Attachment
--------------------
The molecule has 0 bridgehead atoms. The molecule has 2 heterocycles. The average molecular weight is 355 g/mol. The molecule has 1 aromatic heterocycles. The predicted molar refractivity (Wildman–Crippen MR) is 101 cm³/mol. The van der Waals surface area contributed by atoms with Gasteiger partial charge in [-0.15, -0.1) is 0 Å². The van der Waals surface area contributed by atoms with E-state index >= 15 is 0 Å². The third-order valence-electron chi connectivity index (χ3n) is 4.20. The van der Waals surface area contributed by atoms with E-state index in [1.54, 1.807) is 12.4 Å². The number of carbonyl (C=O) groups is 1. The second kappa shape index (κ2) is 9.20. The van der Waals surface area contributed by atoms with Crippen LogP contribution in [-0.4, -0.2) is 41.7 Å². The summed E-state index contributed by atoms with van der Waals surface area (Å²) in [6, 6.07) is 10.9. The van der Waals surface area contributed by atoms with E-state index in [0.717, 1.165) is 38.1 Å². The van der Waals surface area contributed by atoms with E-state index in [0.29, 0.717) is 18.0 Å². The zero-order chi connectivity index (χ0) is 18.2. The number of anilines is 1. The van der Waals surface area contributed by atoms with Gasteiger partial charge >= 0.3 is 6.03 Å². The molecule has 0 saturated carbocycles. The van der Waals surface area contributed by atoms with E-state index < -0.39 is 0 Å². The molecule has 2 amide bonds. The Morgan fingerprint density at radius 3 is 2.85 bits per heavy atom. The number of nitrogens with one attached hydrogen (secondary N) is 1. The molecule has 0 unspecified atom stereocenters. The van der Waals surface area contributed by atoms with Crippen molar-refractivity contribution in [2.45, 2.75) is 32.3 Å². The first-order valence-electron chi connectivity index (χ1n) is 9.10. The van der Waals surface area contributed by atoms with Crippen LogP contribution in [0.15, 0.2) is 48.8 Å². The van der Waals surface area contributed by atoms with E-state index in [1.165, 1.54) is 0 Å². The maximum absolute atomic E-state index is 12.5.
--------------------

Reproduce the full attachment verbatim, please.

The molecule has 0 bridgehead atoms. The molecule has 2 heterocycles. The average molecular weight is 355 g/mol. The molecule has 1 aromatic heterocycles. The predicted molar refractivity (Wildman–Crippen MR) is 101 cm³/mol. The van der Waals surface area contributed by atoms with Gasteiger partial charge in [-0.15, -0.1) is 0 Å². The van der Waals surface area contributed by atoms with E-state index >= 15 is 0 Å². The third-order valence-electron chi connectivity index (χ3n) is 4.20. The van der Waals surface area contributed by atoms with E-state index in [1.54, 1.807) is 12.4 Å². The number of carbonyl (C=O) groups is 1. The second kappa shape index (κ2) is 9.20. The van der Waals surface area contributed by atoms with Crippen LogP contribution in [-0.4, -0.2) is 41.7 Å². The summed E-state index contributed by atoms with van der Waals surface area (Å²) in [6, 6.07) is 10.9. The van der Waals surface area contributed by atoms with E-state index in [0.717, 1.165) is 38.1 Å². The van der Waals surface area contributed by atoms with E-state index in [0.29, 0.717) is 18.0 Å². The zero-order chi connectivity index (χ0) is 18.2. The number of anilines is 1. The van der Waals surface area contributed by atoms with Gasteiger partial charge >= 0.3 is 6.03 Å². The molecule has 0 saturated carbocycles. The van der Waals surface area contributed by atoms with E-state index < -0.39 is 0 Å². The molecule has 2 amide bonds. The Morgan fingerprint density at radius 3 is 2.85 bits per heavy atom. The number of nitrogens with one attached hydrogen (secondary N) is 1. The molecule has 0 unspecified atom stereocenters. The van der Waals surface area contributed by atoms with Crippen molar-refractivity contribution in [2.45, 2.75) is 32.3 Å². The first-order valence-electron chi connectivity index (χ1n) is 9.10. The van der Waals surface area contributed by atoms with Crippen LogP contribution in [0.15, 0.2) is 48.8 Å². The van der Waals surface area contributed by atoms with E-state index in [1.165, 1.54) is 0 Å². The maximum absolute atomic E-state index is 12.5.